The Bristol Herald Courier in Virginia won the 2010 Pulitzer Prize for Public Service for an eight-part series by Daniel Gilbert. The series looked at the mismanagement of natural-gas royalties owed to landowners in southwestern Virginia. Gilbert writes in part one:
“The escrow fund is an obscure, untidy legacy of state lawmakers’ determination to develop Virginia’s most abundant gas, coalbed methane, without tackling the thorny question of who owns it. In passing the 1990 Virginia Gas and Oil Act, the legislature created a kind of eminent domain, known as forced pooling, that authorizes gas companies to produce gas belonging to others and to pay royalties into escrow when they cannot find mineral owners or if the gas ownership is in dispute.
“But the state has done little to monitor the gas industry’s compliance, and the billion-dollar energy conglomerates don’t always make the required payments into escrow. Of about 750 active individual accounts in escrow, between 22 percent and 55 percent received no royalty payments during months when the corresponding wells produced gas over an 18-month period, a Bristol Herald Courier investigation has found.”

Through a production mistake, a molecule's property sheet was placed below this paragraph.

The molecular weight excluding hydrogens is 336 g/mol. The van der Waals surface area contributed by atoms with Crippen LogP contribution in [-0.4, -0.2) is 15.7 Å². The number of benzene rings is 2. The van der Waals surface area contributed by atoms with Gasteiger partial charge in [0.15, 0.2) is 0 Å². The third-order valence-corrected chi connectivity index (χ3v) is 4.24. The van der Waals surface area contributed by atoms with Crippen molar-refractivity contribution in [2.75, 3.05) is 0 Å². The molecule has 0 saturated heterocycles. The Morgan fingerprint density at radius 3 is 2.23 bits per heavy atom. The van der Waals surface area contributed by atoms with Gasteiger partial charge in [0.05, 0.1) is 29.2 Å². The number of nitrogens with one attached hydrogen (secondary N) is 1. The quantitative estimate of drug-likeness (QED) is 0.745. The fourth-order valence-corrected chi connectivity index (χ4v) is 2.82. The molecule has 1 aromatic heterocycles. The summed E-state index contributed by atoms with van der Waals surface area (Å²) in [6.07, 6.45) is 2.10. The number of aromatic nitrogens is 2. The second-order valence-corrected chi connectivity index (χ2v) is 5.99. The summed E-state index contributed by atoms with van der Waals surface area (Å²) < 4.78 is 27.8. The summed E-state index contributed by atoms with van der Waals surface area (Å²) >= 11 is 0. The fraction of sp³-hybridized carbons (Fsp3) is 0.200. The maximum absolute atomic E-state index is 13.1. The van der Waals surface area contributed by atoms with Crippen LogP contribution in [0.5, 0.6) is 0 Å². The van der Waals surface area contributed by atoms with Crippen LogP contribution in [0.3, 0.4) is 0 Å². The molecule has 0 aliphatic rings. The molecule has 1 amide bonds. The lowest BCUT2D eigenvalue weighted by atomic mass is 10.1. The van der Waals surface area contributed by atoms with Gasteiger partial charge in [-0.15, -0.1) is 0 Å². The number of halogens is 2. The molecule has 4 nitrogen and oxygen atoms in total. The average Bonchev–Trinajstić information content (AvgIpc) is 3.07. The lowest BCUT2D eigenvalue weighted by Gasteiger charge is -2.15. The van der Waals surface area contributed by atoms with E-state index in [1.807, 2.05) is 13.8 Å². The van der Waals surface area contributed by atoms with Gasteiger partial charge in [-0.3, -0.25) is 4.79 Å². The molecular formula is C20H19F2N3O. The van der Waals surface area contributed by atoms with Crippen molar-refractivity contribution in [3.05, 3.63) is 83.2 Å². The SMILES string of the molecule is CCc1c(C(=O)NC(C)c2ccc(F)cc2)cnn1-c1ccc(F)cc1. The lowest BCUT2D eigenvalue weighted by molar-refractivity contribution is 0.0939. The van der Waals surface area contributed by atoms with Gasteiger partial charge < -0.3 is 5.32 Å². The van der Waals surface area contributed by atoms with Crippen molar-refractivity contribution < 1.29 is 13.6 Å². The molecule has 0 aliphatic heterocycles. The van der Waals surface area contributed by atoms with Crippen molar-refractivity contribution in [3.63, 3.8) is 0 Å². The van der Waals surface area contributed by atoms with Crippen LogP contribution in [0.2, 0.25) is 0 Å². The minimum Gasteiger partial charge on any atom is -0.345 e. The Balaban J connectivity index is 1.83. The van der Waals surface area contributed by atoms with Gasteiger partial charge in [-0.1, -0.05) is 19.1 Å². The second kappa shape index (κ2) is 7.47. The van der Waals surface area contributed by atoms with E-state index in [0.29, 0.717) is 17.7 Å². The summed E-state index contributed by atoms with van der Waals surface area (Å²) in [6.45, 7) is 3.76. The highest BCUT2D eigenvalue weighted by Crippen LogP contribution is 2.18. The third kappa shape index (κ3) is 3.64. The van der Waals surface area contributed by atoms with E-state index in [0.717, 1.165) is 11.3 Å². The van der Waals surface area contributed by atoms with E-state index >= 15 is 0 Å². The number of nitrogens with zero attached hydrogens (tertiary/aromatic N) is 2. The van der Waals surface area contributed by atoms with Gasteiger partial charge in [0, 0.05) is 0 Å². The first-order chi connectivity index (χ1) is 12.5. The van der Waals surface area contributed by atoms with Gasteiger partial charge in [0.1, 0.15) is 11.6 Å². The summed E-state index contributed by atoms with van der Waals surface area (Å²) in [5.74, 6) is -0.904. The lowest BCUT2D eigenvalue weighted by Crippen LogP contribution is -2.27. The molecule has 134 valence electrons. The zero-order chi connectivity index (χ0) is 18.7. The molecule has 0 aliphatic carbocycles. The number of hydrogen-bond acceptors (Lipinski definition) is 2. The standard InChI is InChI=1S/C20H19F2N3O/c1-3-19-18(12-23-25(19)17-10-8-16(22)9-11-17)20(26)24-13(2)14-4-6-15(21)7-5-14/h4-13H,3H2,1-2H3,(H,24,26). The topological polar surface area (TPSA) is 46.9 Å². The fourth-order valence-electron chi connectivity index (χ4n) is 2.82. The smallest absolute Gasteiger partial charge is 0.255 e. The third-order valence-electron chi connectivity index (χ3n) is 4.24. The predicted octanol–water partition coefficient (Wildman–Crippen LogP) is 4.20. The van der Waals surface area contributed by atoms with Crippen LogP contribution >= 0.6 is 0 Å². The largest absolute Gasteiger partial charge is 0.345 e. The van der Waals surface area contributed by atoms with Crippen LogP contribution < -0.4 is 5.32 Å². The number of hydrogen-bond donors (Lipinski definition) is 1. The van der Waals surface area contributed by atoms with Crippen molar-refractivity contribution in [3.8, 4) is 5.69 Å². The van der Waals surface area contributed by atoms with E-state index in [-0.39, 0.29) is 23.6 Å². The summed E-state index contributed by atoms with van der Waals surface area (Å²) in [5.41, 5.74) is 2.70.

Today’s Tip: If databases and numbers aren’t your thing, take a class.
As noted by managing editor’s J. Todd Foster’s opinion piece that ran on the first day of the series, Gilbert attended a computer-assisted reporting boot camp offered by Investigative Reporters and Editors at the University of Missouri before he began tackling the data and finding the discrepancies between gas production and escrow payments.
You can check out CAR classes on the Investigative Reporters and Editors site, as well as other courses offered by IRE. You can also check with local journalism schools to see if they offer a course that you can audit. Members of IRE ($60 a year) can also join an active listserv about computer-assisted reporting issues and get help from others on specific questions.
For tips from another 2010 Pulitzer winner, check out this Q-and-A and video with Raquel Rutledge of the Milwaukee Journal Sentinel, whose “Cashing in on Kids” series won the award for local reporting.